In the weeks immediately following the 1967 Six-Day War, I was part of a contingent of international civilian volunteers—mostly Jews—sent from Jerusalem to El-Arish, in Egyptian northern Sinai. It was a mission that marked my life indelibly and left me with a debt it has taken more than half a century to repay.
Our job was to salvage abandoned Egyptian tanks, trucks and armored personnel carriers. Supervised by the Israeli army, we towed or dragged the vehicles in from the desert—many barely used—and shipped them by rail to Israel. It was sobering work; the sands were littered with the blackened, rotting bodies of Egyptian soldiers, some in roped-off minefields, where they could not be safely recovered.
It was also dangerous work. The following summer, two of our Australian friends, Max Haber and Norman Rosenbaum, both in their early 20s, were killed in separate accidents. The Melbourne natives were buried a month apart, Max in the military cemetery in the Ramat Hasharon district of Tel Aviv, Norman in a civilian cemetery in Holon City in the Gush Dan district, south of Tel Aviv.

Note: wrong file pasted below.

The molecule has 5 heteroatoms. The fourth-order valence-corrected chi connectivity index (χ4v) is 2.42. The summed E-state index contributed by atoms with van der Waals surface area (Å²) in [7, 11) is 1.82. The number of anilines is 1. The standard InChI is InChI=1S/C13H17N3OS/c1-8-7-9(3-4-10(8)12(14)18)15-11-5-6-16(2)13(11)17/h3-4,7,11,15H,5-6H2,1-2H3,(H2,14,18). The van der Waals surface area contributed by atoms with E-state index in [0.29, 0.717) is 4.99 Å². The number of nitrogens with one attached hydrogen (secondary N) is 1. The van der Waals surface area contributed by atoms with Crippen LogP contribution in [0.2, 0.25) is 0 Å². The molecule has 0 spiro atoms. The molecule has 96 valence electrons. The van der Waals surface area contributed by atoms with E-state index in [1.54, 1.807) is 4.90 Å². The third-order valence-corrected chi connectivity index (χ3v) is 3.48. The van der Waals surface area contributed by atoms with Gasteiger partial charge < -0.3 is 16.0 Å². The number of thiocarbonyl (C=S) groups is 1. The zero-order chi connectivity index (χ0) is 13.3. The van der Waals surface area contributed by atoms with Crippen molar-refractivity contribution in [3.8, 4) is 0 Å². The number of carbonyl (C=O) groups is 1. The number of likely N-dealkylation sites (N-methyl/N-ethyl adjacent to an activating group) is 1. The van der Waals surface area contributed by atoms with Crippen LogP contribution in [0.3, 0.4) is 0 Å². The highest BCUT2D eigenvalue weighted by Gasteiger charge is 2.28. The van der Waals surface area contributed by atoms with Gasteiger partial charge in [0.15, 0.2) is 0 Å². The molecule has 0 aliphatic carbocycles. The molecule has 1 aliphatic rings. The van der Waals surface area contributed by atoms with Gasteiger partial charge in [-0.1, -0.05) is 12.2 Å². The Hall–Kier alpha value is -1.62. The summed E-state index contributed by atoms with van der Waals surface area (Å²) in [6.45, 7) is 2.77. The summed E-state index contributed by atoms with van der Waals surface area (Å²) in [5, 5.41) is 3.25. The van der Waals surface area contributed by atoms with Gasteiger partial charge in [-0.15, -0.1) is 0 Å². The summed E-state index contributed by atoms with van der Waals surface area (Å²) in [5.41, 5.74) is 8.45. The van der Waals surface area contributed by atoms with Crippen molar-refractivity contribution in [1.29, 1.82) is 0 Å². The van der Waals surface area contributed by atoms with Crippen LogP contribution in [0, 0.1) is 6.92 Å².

Since that time, to my knowledge, none of our group of volunteers has been to Australia, or ever reached out to the boys’ families. So when my wife and I planned a trip in late 2017 to Melbourne to visit our daughter, my thoughts turned back to the two young men. My first impression of the Aussies upon meeting them in El-Arish had been that, for such obviously close friends, they were an odd pair. Norman had a dark, sardonic wit, and was as taciturn as Max, a loud and boisterous redhead, was exuberant.
In the months before leaving for Australia, I reached out to the Melbourne Jewish community, in particular to members of the local branch of the Australian Jewish Genealogical Society. They helped me locate each of the young men’s surviving brothers. One wrote back, asking for any photos or recollections from that time, including the details of the two friends’ deaths, which had never been made entirely clear to the brothers.